PRESIDENT Hifikepunye Pohamba has called on the European Union (EU) not to implemented its 2014 trade pact deadline which, if Namibia misses it, will cost the country millions in export levies.
During his official talks with King Mswati III of Swaziland at State House on Tuesday, Pohamba said Namibia believes that the "ultimatum given by the EU regarding the signing of the [Economic Partnership] Agreement should be waved so that the current negotiations can proceed without undue pressure".
The European Commission (EC) last September made the unilateral decision to cut Namibia's duty- and quota-free market access for beef, grapes and fish if the country hasn't signed the controversial EPA by January 2014. Should this happen, Namibia would have to pay levies of more than N$600 million to export to the bloc, based on 2009 trade figures.
Pohamba's call follows an intensive campaign by Namibia to get the deadline postponed to January 2016. The European Parliament will vote on the matter on September 10.
The Namibian Embassy in Brussels has already sent letters to every member of the European Parliament to lobby support for the postponement. The Namibian has reliably learnt that several positive responses have been received from the parliamentarians.
The campaign follows the decision by the European Parliament Committee on International Trade (INTA) to extend the deadline to 2016. Of the 29 members on the committee, 25 voted for the postponement.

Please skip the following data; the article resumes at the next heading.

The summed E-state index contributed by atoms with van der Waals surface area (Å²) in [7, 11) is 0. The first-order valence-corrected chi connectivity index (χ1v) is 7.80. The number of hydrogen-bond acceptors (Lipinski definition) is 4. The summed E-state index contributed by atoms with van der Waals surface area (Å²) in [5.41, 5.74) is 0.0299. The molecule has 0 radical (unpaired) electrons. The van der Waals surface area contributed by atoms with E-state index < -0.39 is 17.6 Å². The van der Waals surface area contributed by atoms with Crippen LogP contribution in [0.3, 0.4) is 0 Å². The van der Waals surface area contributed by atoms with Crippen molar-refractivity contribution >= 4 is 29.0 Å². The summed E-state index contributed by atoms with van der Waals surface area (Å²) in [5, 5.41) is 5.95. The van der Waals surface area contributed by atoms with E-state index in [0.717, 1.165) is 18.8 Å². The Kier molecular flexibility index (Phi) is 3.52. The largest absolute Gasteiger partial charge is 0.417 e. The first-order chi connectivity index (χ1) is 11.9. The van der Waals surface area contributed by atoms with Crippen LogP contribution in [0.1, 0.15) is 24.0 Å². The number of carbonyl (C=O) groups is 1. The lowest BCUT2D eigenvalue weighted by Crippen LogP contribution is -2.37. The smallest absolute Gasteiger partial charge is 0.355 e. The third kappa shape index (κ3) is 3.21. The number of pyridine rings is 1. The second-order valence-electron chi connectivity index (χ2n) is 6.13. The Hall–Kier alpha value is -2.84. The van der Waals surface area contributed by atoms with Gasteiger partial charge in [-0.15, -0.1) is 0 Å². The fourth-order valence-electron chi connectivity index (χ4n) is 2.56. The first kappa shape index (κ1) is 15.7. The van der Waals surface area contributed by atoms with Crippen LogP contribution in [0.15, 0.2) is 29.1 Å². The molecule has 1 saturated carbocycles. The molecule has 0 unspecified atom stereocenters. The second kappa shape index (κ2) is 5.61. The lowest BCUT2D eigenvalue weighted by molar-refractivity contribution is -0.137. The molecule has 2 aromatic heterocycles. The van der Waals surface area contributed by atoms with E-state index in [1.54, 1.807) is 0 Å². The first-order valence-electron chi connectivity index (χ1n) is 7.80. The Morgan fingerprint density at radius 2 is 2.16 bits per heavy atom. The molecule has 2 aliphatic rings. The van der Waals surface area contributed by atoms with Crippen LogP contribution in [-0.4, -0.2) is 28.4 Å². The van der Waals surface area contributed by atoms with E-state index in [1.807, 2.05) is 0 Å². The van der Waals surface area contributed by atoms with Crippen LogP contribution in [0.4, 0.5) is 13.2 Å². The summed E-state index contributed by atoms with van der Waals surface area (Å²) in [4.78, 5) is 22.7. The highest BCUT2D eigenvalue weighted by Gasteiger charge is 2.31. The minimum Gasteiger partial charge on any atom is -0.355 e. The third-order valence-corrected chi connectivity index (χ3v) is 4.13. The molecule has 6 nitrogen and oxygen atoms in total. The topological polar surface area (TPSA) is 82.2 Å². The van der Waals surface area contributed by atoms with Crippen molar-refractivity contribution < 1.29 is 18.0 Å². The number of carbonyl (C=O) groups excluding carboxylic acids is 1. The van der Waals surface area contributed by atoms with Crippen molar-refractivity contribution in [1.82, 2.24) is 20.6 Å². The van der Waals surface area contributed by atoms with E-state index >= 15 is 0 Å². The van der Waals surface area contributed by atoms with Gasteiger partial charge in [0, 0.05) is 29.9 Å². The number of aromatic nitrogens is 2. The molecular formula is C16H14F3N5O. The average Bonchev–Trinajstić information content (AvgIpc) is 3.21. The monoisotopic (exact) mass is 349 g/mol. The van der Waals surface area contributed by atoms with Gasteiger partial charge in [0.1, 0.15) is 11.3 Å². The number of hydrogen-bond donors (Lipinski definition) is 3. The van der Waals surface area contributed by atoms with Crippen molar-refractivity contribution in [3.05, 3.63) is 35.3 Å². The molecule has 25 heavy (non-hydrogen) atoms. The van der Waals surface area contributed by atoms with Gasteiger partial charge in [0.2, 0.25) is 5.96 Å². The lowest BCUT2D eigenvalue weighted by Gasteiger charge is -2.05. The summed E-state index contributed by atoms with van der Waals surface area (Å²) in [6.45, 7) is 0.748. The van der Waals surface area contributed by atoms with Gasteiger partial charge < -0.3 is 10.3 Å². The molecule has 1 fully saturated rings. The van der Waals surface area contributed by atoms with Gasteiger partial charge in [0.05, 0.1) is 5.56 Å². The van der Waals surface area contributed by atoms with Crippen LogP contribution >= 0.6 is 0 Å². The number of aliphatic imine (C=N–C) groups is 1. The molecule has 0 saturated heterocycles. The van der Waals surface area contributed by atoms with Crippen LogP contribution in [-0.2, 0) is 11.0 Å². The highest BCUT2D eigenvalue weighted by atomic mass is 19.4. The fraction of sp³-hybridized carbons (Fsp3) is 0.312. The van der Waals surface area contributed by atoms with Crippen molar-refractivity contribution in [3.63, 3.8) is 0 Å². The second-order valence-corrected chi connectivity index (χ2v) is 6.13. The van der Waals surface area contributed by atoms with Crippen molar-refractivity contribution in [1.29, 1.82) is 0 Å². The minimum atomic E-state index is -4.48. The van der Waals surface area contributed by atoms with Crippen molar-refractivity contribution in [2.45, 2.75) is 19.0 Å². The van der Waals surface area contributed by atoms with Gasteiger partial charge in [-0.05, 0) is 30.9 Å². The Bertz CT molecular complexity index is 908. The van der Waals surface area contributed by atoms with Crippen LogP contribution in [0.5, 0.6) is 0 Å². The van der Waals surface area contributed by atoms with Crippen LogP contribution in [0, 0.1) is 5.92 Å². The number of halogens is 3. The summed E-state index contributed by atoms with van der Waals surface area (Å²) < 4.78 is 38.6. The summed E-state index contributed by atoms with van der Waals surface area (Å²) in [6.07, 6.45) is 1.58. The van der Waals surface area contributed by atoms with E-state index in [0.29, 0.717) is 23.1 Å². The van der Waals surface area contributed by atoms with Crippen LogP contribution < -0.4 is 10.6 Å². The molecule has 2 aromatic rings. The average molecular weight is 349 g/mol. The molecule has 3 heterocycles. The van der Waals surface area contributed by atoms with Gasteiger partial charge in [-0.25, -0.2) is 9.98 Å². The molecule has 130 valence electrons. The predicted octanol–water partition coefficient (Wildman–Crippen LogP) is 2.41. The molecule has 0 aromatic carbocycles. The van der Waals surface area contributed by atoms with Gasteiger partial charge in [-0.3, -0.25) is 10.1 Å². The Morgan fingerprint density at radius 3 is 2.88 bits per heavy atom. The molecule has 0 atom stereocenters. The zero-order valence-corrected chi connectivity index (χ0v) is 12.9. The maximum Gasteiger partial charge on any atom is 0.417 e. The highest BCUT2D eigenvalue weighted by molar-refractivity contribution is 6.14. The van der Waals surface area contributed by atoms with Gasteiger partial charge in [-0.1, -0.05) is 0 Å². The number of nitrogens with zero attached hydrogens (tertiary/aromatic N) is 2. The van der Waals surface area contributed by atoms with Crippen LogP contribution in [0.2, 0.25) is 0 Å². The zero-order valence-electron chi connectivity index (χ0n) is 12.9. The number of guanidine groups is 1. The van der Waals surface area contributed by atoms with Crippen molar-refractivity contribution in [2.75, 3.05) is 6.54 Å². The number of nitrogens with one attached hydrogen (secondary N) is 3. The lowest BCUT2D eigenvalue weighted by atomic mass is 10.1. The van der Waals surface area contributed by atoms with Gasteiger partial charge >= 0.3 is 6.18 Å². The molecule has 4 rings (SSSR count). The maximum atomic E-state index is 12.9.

Swapo parliamentarian Piet van der Walt, who is Namibia's voice at the EPA negotiations in Brussels, told The Namibian that INTA agreed that the 2014 deadline is "neither fair nor realistic". The consensus was that some African-Caribbean-Pacific (ACP) countries, like Namibia, are still grappling with poverty and development needs, and would therefore be hurt if they lose their preferential access to EU markets or have to pay levies by 2014, Van der Walt said.
He said Namibia has partnered with Botswana to fight for an extension to 2016. "Things are moving in the right direction," said Van der Walt, also the second vice chairman of the ACP Committee on Economics.
The EU's Committee on Development (Deve) has also thrown its weight behind the ACP. Deve said it "regrets the fact that in spite of the recent progress achieved in the [EPA] negotiations, which the regions concerned are pursuing in good faith, the EU has decided unilaterally to impose a deadline".
Deve further said it "insists that the conclusion of the negotiations should be driven by content, which must take into account the interests and address the concerns of both parties, and not by timeframes".
Although Namibia has already provisionally initialled the interim EPA in December 2007, it refuses to seal the deal unless outstanding issues regarding unfair competition are settled.
One of the European non-governmental organisations (NGOs) backing Namibia and Botswana is Traidcraft. On its website, the NGO said thousands of "handwritten and personalised letters" from campaigners are on their way to European parliamentarians to stop the 2014 deadline.
On Tuesday, Pohamba said: "The EPA negotiations should retain the character of being development-friendly partnerships and should not result in a situation where SADC members states would be economically disadvantaged."